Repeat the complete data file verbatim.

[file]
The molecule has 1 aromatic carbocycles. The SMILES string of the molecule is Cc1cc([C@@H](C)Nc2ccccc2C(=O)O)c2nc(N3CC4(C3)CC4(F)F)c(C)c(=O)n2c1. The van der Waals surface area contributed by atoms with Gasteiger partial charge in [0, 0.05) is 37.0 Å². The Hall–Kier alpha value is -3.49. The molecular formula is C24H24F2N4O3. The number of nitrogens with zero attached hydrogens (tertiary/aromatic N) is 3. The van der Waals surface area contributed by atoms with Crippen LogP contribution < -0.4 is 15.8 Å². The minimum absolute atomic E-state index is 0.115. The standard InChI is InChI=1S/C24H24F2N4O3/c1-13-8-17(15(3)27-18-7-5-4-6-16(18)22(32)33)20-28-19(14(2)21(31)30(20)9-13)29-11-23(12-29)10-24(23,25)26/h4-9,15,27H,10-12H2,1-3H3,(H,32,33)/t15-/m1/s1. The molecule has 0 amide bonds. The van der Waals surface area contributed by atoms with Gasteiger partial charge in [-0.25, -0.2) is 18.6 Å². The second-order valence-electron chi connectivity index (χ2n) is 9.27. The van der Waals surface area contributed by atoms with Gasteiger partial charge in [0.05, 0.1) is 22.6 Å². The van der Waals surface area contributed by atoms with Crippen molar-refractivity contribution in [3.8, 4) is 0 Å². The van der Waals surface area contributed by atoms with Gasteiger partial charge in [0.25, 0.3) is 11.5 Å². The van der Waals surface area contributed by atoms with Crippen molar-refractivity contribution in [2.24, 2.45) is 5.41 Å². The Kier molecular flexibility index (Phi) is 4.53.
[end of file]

The molecule has 1 aromatic carbocycles. The SMILES string of the molecule is Cc1cc([C@@H](C)Nc2ccccc2C(=O)O)c2nc(N3CC4(C3)CC4(F)F)c(C)c(=O)n2c1. The van der Waals surface area contributed by atoms with Gasteiger partial charge in [0, 0.05) is 37.0 Å². The Hall–Kier alpha value is -3.49. The molecular formula is C24H24F2N4O3. The number of nitrogens with zero attached hydrogens (tertiary/aromatic N) is 3. The van der Waals surface area contributed by atoms with Crippen LogP contribution < -0.4 is 15.8 Å². The minimum absolute atomic E-state index is 0.115. The standard InChI is InChI=1S/C24H24F2N4O3/c1-13-8-17(15(3)27-18-7-5-4-6-16(18)22(32)33)20-28-19(14(2)21(31)30(20)9-13)29-11-23(12-29)10-24(23,25)26/h4-9,15,27H,10-12H2,1-3H3,(H,32,33)/t15-/m1/s1. The molecule has 0 amide bonds. The van der Waals surface area contributed by atoms with Gasteiger partial charge in [-0.25, -0.2) is 18.6 Å². The second-order valence-electron chi connectivity index (χ2n) is 9.27. The van der Waals surface area contributed by atoms with Gasteiger partial charge in [0.05, 0.1) is 22.6 Å². The van der Waals surface area contributed by atoms with Crippen molar-refractivity contribution in [3.8, 4) is 0 Å². The van der Waals surface area contributed by atoms with Gasteiger partial charge in [0.25, 0.3) is 11.5 Å². The van der Waals surface area contributed by atoms with Crippen molar-refractivity contribution in [2.24, 2.45) is 5.41 Å². The Kier molecular flexibility index (Phi) is 4.53.